MicroBlog Monday: Manners

I truly, truly believe that children should not be forced or reminded to say hello, thank you, sorry, and goodbye. It is learned over time through modeling by the adults and older children around them. This is at odds with how many adults think manners need to be drilled into children by toddlerhood. They think it is rude to not say hello and goodbye to people (be it strangers or family and close friends) and don’t want to be considered a bad parent for not forcing these behaviors.

The thing is, these are behaviors, learned behaviors, and we want them to have it be second nature to say thank you to the waitress or apologize when they accidentally bump someone as an adult. That takes time and intrinsic motivation to develop, not repetitive shaming before they even understand the importance of these customs in our society.

I try to invite Wallace to greet people or hug a friend or someone close to us, but I never force the matter. I asked him once, privately, if he wanted to say thank you to Gramma for the presents, which he chose to do and gave her a hug too. I don’t like people calling him shy when he doesn’t feel like talking to new people. It is totally normal and calling him shy feels shaming.

He started saying thank you all on his own shorty after learning to say bye. He now says “thanks much!” everytime I do something for him. He just learned no thank you by hearing Grandpa say it. Now he is playing around with it and retelling the story of when I offered Grandpa scrambled eggs and he said “no thank you.” I’m hoping the trend continues!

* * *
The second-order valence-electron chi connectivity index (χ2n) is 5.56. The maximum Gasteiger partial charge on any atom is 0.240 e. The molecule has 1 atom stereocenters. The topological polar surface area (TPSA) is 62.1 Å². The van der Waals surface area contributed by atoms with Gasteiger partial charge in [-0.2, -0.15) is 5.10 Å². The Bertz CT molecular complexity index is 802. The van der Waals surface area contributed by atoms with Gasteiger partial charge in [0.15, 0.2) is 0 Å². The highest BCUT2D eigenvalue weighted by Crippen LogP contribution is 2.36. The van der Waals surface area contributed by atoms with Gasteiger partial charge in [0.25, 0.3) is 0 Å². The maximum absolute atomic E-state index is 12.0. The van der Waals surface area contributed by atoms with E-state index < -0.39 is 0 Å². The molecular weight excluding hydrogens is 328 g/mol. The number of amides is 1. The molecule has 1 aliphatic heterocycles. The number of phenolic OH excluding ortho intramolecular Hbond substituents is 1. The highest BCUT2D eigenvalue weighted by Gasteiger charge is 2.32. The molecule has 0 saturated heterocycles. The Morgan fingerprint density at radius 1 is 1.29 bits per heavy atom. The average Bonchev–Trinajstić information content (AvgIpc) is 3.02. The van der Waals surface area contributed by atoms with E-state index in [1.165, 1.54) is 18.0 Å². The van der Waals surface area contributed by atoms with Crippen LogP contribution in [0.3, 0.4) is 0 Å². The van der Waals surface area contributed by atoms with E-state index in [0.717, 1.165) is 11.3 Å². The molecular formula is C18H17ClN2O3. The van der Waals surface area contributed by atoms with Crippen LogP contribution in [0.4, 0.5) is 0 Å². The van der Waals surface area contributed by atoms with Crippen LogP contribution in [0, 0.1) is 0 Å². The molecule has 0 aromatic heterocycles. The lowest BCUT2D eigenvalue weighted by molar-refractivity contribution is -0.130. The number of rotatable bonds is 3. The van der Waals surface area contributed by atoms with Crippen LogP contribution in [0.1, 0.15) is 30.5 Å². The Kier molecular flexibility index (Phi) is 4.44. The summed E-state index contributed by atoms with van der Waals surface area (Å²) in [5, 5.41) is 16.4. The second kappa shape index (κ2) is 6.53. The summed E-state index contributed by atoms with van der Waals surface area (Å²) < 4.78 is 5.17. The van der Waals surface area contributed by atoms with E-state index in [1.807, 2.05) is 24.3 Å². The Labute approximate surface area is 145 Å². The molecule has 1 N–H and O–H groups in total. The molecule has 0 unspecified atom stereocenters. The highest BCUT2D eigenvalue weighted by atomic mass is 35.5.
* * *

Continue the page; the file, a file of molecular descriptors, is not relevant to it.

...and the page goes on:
image

The best thank you for a gift is his honest enjoyment of it!

Here is Janet Lansbury’s view on this, which I read after writing my post.

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About JennP

Single mom by choice, lesbian, natural living, parenting, car free, Chicago.Thank you for reading and feel free to leave a comment!
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26 Responses to MicroBlog Monday: Manners

  1. That’s an awesome ride-on!!!
    I am the same way with Carter. I think it’s hard for Daniela and with her family because its customary when you get there you go around to every family member and hug and kiss them. This is uncomfortable for me and I refuse to force Carter to do it. She understands but it’s still her gut to tell him to. He is naturally appreciative and affectionate which is lovely. We do talk about things like if someone is sad it is nice to offer them a hug (and asking consent).

  2. kayrosey says:

    I push the hellos and goodbyes. It isn’t a shaming or forced thing, I usually model it pretty exaggeratedly like a cartoon character and Ali will follow suit, but I do make her do it. I think it’s an important social grace. I don’t encourage hugs or forced sorries though. I actually actively discourage the huggy kissy thing with Ali and all the kids I babysit, they have to ask permission to touch each other.